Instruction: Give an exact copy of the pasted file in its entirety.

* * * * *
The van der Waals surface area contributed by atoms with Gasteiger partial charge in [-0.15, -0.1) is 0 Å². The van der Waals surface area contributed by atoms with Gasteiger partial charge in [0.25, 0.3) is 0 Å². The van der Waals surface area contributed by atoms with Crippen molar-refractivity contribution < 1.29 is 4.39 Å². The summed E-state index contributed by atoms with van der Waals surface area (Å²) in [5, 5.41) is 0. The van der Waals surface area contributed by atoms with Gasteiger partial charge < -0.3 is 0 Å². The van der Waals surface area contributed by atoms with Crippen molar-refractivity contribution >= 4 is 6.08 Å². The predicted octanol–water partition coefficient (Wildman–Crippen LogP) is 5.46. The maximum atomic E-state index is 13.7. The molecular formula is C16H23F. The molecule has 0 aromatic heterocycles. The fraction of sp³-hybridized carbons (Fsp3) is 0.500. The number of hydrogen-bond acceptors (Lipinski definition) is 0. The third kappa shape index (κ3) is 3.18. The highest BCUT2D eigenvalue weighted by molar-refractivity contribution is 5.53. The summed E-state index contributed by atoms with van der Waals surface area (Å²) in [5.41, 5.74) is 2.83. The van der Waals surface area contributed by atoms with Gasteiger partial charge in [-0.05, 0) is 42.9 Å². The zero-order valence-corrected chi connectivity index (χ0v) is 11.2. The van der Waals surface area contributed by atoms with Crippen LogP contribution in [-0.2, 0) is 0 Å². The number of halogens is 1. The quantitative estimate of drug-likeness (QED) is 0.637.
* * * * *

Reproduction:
The van der Waals surface area contributed by atoms with Gasteiger partial charge in [-0.15, -0.1) is 0 Å². The van der Waals surface area contributed by atoms with Gasteiger partial charge in [0.25, 0.3) is 0 Å². The van der Waals surface area contributed by atoms with Crippen molar-refractivity contribution < 1.29 is 4.39 Å². The summed E-state index contributed by atoms with van der Waals surface area (Å²) in [5, 5.41) is 0. The van der Waals surface area contributed by atoms with Gasteiger partial charge < -0.3 is 0 Å². The van der Waals surface area contributed by atoms with Crippen molar-refractivity contribution >= 4 is 6.08 Å². The predicted octanol–water partition coefficient (Wildman–Crippen LogP) is 5.46. The maximum atomic E-state index is 13.7. The molecular formula is C16H23F. The molecule has 0 aromatic heterocycles. The fraction of sp³-hybridized carbons (Fsp3) is 0.500. The number of hydrogen-bond acceptors (Lipinski definition) is 0. The third kappa shape index (κ3) is 3.18. The highest BCUT2D eigenvalue weighted by molar-refractivity contribution is 5.53. The summed E-state index contributed by atoms with van der Waals surface area (Å²) in [5.41, 5.74) is 2.83. The van der Waals surface area contributed by atoms with Gasteiger partial charge in [-0.05, 0) is 42.9 Å². The zero-order valence-corrected chi connectivity index (χ0v) is 11.2. The van der Waals surface area contributed by atoms with Crippen LogP contribution in [-0.2, 0) is 0 Å². The number of halogens is 1. The quantitative estimate of drug-likeness (QED) is 0.637.